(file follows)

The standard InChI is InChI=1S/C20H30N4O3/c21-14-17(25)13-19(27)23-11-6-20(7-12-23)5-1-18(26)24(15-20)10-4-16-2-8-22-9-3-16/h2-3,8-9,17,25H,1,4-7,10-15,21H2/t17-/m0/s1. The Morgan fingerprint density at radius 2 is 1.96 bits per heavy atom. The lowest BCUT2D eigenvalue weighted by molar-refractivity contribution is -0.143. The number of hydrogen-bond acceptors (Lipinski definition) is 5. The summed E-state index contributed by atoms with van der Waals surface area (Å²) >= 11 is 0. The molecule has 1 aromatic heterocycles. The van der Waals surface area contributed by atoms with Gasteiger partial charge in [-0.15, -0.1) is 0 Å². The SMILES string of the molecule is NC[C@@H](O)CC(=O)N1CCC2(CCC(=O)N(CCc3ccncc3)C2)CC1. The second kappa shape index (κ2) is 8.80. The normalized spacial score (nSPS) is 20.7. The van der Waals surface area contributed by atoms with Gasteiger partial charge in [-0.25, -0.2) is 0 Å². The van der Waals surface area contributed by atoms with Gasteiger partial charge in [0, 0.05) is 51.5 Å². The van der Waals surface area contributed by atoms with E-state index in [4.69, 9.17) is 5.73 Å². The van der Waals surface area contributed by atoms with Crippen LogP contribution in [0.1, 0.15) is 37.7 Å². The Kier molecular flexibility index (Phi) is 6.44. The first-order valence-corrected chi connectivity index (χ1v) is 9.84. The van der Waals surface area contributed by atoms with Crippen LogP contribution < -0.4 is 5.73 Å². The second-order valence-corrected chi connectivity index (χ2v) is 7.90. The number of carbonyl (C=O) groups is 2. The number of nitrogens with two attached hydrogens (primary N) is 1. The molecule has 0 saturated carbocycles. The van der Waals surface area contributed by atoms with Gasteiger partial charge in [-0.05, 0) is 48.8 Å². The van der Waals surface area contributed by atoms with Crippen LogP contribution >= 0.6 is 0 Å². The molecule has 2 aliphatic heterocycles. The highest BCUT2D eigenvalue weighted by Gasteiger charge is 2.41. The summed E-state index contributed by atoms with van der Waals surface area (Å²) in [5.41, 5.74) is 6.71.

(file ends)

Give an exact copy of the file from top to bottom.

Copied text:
The standard InChI is InChI=1S/C20H30N4O3/c21-14-17(25)13-19(27)23-11-6-20(7-12-23)5-1-18(26)24(15-20)10-4-16-2-8-22-9-3-16/h2-3,8-9,17,25H,1,4-7,10-15,21H2/t17-/m0/s1. The Morgan fingerprint density at radius 2 is 1.96 bits per heavy atom. The lowest BCUT2D eigenvalue weighted by molar-refractivity contribution is -0.143. The number of hydrogen-bond acceptors (Lipinski definition) is 5. The summed E-state index contributed by atoms with van der Waals surface area (Å²) >= 11 is 0. The molecule has 1 aromatic heterocycles. The van der Waals surface area contributed by atoms with Gasteiger partial charge in [-0.15, -0.1) is 0 Å². The SMILES string of the molecule is NC[C@@H](O)CC(=O)N1CCC2(CCC(=O)N(CCc3ccncc3)C2)CC1. The second kappa shape index (κ2) is 8.80. The normalized spacial score (nSPS) is 20.7. The van der Waals surface area contributed by atoms with Gasteiger partial charge in [-0.25, -0.2) is 0 Å². The van der Waals surface area contributed by atoms with Gasteiger partial charge in [0, 0.05) is 51.5 Å². The van der Waals surface area contributed by atoms with E-state index in [4.69, 9.17) is 5.73 Å². The van der Waals surface area contributed by atoms with Crippen LogP contribution in [0.1, 0.15) is 37.7 Å². The Kier molecular flexibility index (Phi) is 6.44. The first-order valence-corrected chi connectivity index (χ1v) is 9.84. The van der Waals surface area contributed by atoms with Crippen LogP contribution < -0.4 is 5.73 Å². The second-order valence-corrected chi connectivity index (χ2v) is 7.90. The number of carbonyl (C=O) groups is 2. The number of nitrogens with two attached hydrogens (primary N) is 1. The molecule has 0 saturated carbocycles. The van der Waals surface area contributed by atoms with Gasteiger partial charge in [-0.05, 0) is 48.8 Å². The van der Waals surface area contributed by atoms with Crippen LogP contribution >= 0.6 is 0 Å². The molecule has 2 aliphatic heterocycles. The highest BCUT2D eigenvalue weighted by Gasteiger charge is 2.41. The summed E-state index contributed by atoms with van der Waals surface area (Å²) in [5.41, 5.74) is 6.71.